The impact of the long term care funding crisis is felt most directly by the middle class. People that have worked their entire lives and have planned responsibly for the future through the purchase of a life insurance policy find themselves penalized when they reach the point that they require long term care. Compared to the 153 million Americans that own a life insurance policy, less than 10 million own a long term care insurance policy. Medicaid is the default funder of long term care services in this country, but the exploding population of seniors and a stagnant economy are significantly challenging the viability of the program to keep pace.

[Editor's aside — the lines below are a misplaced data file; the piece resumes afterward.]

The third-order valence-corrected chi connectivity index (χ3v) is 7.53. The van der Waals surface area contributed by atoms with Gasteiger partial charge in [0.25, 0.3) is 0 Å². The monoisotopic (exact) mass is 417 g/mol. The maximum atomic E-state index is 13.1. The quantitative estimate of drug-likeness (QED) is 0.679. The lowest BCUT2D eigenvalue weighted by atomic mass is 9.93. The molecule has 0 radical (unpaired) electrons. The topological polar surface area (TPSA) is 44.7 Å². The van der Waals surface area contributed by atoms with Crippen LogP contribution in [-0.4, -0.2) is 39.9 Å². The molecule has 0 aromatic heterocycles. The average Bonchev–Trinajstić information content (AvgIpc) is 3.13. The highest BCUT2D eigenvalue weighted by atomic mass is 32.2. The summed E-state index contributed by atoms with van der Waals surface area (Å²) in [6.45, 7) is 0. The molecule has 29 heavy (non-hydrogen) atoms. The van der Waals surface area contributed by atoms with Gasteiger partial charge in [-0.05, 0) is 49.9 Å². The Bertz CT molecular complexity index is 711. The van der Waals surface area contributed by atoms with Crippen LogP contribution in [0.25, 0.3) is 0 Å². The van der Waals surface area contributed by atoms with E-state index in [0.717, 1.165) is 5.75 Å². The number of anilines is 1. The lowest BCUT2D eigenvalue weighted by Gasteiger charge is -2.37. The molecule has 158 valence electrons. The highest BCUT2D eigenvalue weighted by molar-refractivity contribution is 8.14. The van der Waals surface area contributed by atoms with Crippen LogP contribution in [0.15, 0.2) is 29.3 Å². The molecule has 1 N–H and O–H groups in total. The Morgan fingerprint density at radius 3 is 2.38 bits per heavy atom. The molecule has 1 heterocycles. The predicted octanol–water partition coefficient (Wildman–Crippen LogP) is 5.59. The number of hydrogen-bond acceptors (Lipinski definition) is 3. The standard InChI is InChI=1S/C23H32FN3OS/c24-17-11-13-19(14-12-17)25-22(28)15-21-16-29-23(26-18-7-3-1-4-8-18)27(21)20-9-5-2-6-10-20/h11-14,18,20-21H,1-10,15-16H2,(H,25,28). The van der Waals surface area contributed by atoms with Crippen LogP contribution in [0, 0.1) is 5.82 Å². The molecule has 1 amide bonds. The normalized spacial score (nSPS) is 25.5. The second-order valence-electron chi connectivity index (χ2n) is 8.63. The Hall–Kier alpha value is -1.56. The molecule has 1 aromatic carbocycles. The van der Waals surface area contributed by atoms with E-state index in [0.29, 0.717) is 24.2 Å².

Seniors have an overwhelming desire to remain independent, and do not want to become a burden on their family or a ward of the state by entering Medicaid. Unfortunately, the current system to fund long term care has evolved into one that encourages seniors to impoverish themselves and move towards Medicaid as quickly as possible. Life insurance policies are unqualified assets for Medicaid eligibility and the owners must either surrender a policy with cash value to qualify, or if a policy is maintained it will become subject to asset recovery action by the state to claw-back monies spent by Medicaid on behalf of the individual. It would make more sense for the owner of a life insurance policy to convert its use to a living benefit that extends their ability to remain private pay and delays their entry onto Medicaid instead of encouraging them to abandon or surrender their policy to expedite their entry onto Medicaid.